Logo of Phnom Penh Post newspaper Phnom Penh Post - Canal work defended




Canal work defended

Canal work defended

The Editor,

I wish to comment on the opening section of Matthew Grainger's article of 12-25

January, where he refers to a Food-for-Work project in Battambang. I also note the

letter from Mr Varghese in the following issue.

The World Food Programme certainly did provide food to villagers who rehabilitated

the canal your correspondent mentions. The project was proposed by them to WFP, which

in turn was given to the Hydrology Department for approval. They withheld their agreement

for technical reasons, but proposed an alternative route which was accepted by the

chief of the commune. This decision, involving field visits, took a matter of days

only.

Without exception all irrigation projects are discussed with and approved by this

department before any final commitment to the villagers is made.

The Cambodian Red Cross didn't "get involved" but were responsible from

the outset to organize the laborers and, as always, undertook the food distribution.

WFP's Food-for-Work projects do not have a cash component for giving to local government

personnel and the staff from Battambang's Hydrology Department have worked closely

with WFP since early 1995 without receiving a single cent or any other incentive

from WFP. This particular project, however, did include cash costs of $229 (paid

by WFP) for culvert pipes, cement, sand and stone.

The rehabilitation of this canal is part of the provincial authorities' plan to provide

water to many more hectares of land to provide better yield for wet season rice and

additional opportunities for dry season varieties, and other crops. There is still

a lot of work to be done to improve the whole system of canals, and certainly some

major structures still need to be rehabilitated to make the system more efficient.

In this particular case, an existing water gate can be adequately controlled by the

villagers by using wood in the gate, and does not need a new concrete structure as

suggested. The small canal feeds off the Primary Canal No. 1 and is used to divert

or store water to improve the yield of the rice crops planted in its vicinity. We

understand there may have been some confusion in the minds of the villagers whereby

they thought they would be able to cultivate a second (dry-season) crop of rice.

This was never the intention and is not feasible.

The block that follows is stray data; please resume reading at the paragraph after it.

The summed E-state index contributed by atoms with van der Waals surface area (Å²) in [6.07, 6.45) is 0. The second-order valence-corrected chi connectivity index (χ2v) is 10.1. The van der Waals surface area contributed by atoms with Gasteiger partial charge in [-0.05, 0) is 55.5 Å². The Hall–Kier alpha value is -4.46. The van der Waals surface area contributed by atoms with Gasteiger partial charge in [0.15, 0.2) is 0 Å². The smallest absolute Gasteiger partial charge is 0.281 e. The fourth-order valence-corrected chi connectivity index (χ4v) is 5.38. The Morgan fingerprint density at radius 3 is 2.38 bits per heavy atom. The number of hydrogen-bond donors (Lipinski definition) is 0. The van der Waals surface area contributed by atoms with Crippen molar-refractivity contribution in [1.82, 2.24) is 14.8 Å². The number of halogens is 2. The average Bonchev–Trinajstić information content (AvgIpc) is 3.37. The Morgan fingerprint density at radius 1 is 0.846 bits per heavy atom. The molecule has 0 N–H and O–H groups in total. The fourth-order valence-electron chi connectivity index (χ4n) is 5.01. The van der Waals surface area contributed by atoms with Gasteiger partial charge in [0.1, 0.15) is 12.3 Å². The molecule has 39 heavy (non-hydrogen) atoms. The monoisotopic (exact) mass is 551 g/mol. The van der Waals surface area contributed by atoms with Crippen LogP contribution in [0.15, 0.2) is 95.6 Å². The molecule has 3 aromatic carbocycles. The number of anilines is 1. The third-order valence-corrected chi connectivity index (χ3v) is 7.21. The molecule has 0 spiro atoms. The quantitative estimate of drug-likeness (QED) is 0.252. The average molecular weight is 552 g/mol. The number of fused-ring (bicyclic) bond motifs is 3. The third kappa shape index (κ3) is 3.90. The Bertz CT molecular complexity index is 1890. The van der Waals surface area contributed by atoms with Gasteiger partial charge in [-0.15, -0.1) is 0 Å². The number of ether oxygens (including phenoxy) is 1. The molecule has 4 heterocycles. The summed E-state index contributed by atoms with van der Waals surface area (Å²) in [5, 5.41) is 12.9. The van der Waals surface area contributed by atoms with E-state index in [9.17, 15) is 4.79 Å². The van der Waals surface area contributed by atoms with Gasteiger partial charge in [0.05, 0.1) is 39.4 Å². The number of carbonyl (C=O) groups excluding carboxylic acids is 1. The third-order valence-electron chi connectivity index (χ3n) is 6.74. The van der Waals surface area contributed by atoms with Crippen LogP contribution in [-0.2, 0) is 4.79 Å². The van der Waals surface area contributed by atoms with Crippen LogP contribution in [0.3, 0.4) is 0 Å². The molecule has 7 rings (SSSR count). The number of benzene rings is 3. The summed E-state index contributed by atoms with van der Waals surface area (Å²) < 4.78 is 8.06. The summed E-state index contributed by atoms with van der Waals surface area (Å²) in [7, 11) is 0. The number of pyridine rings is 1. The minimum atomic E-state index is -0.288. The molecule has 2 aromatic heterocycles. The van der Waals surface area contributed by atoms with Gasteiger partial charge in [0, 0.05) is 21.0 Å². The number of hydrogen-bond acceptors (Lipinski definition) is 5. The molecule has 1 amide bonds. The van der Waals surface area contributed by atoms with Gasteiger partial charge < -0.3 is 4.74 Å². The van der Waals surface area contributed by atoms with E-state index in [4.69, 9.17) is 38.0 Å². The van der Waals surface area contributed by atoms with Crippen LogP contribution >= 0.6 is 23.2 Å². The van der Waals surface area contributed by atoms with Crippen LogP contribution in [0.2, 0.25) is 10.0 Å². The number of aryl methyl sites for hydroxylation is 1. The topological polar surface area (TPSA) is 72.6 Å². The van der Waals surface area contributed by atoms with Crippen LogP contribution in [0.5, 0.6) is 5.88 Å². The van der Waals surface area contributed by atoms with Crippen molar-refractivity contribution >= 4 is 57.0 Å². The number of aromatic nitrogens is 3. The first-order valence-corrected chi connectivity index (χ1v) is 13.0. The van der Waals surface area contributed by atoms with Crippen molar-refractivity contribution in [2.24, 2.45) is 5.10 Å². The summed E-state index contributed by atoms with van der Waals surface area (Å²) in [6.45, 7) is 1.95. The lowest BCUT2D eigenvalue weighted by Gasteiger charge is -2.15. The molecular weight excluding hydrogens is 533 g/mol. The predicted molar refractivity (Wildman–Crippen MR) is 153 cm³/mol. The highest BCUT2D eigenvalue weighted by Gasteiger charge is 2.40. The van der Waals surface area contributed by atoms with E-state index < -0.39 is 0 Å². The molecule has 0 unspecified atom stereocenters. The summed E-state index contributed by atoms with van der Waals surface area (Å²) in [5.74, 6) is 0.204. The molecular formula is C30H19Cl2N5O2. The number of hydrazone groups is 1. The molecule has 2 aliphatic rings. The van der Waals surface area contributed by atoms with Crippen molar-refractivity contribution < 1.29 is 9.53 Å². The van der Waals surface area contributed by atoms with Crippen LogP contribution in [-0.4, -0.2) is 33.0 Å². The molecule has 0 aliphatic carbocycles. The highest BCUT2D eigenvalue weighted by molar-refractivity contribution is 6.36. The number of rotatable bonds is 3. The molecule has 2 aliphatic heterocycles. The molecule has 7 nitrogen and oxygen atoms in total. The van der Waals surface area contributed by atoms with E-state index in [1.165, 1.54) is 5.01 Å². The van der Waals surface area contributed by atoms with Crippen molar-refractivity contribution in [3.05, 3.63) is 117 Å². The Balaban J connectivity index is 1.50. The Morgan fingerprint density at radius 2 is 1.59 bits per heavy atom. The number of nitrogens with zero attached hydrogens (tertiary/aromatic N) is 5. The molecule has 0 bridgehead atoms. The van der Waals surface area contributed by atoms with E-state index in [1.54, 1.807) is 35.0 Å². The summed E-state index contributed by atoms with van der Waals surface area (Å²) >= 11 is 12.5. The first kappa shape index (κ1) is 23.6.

There are many other examples in and around Battambang and elsewhere in the country

of excellent canal rehabilitation works which have made a great difference to the

lives and livelihoods of many thousands of villagers and displaced families.

It is pity that Mr Grainger did not bother to make contact with me or our provincial

staff to get our comments before writing his article.

- Martin Fisher, WFP Regional Officer, North West Provinces.

MOST VIEWED

  • Body of woman killed in Bangkok returns

    The Cambodian embassy in Thailand is working to repatriate the body of a casino dealer who was shot dead in Bangkok on Monday night. Ministry of Foreign Affairs and International Cooperation spokesman Kuy Kuong told The Post on Wednesday that officials are preparing paperwork to

  • Chikungunya hits 15 provinces, says gov’t

    Ministry of Health spokeswoman Or Vandine said on Thursday that the chikungunya outbreak in the Kingdom has spread to 15 provinces. Some 1,700 people are now suspected to have the disease. Vandine urged people to prevent its further spread by eliminating shelters for the Aedes aegypti mosquitoes

  • Gov’t exempts visa A and B holders from Covid fees

    Airline passengers who are diplomats and officials of international organisations holding Type A and B visas for travel to Cambodia are exempted from paying Covid-19 testing fees, said the Ministry of Health in its latest adjustment of rules on Wednesday. Health Minister Mam Bun Heng

  • Bill covering dress code draws ire

    Ministry of Interior secretary of state Ouk Kim Lek responded on Tuesday to criticism concerning a draft law that would ban women from wearing overly revealing clothing, saying that input from all parties will be considered as the law moves through the promulgation process. Several

  • Passing the test: Is Cambodia’s education system failing its people?

    The Kingdom’s education system needs to grow its people but some flaws might stifle​ this growth Coming from the Khmer Rouge occupation, with the loss of many scholars and academicians and a collapsed government, the education system had to be reconstructed from scratch – one

  • What’s the deal with Cambodia and China’s FTA?

    Cambodia’s Free Trade Agreement (FTA) with China kicks off a series of FTAs in future but for now, critics wonder what else the parties could bring to the table apart from what it already has to date By the end of this year, Cambodia